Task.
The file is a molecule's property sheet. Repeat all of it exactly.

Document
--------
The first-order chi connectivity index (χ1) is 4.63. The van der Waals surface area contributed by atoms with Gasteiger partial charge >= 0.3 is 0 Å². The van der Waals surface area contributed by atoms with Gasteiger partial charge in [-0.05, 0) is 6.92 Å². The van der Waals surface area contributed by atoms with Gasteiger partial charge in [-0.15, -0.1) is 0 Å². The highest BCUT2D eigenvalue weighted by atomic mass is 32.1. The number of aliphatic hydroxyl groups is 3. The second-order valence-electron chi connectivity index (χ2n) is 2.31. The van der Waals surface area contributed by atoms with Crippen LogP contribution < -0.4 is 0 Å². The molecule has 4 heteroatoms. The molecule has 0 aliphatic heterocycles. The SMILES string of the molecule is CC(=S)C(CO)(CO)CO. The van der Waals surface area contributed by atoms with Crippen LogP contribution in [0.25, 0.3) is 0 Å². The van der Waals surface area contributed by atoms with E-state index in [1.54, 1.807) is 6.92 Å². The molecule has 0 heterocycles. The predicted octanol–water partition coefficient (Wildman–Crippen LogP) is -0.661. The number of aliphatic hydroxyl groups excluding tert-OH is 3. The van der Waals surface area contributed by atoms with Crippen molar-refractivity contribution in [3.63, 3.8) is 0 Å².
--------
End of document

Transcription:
The first-order chi connectivity index (χ1) is 4.63. The van der Waals surface area contributed by atoms with Gasteiger partial charge >= 0.3 is 0 Å². The van der Waals surface area contributed by atoms with Gasteiger partial charge in [-0.05, 0) is 6.92 Å². The van der Waals surface area contributed by atoms with Gasteiger partial charge in [-0.15, -0.1) is 0 Å². The highest BCUT2D eigenvalue weighted by atomic mass is 32.1. The number of aliphatic hydroxyl groups is 3. The second-order valence-electron chi connectivity index (χ2n) is 2.31. The van der Waals surface area contributed by atoms with Crippen LogP contribution < -0.4 is 0 Å². The molecule has 4 heteroatoms. The molecule has 0 aliphatic heterocycles. The SMILES string of the molecule is CC(=S)C(CO)(CO)CO. The van der Waals surface area contributed by atoms with Crippen LogP contribution in [0.25, 0.3) is 0 Å². The van der Waals surface area contributed by atoms with E-state index in [1.54, 1.807) is 6.92 Å². The molecule has 0 heterocycles. The predicted octanol–water partition coefficient (Wildman–Crippen LogP) is -0.661. The number of aliphatic hydroxyl groups excluding tert-OH is 3. The van der Waals surface area contributed by atoms with Crippen molar-refractivity contribution in [3.63, 3.8) is 0 Å².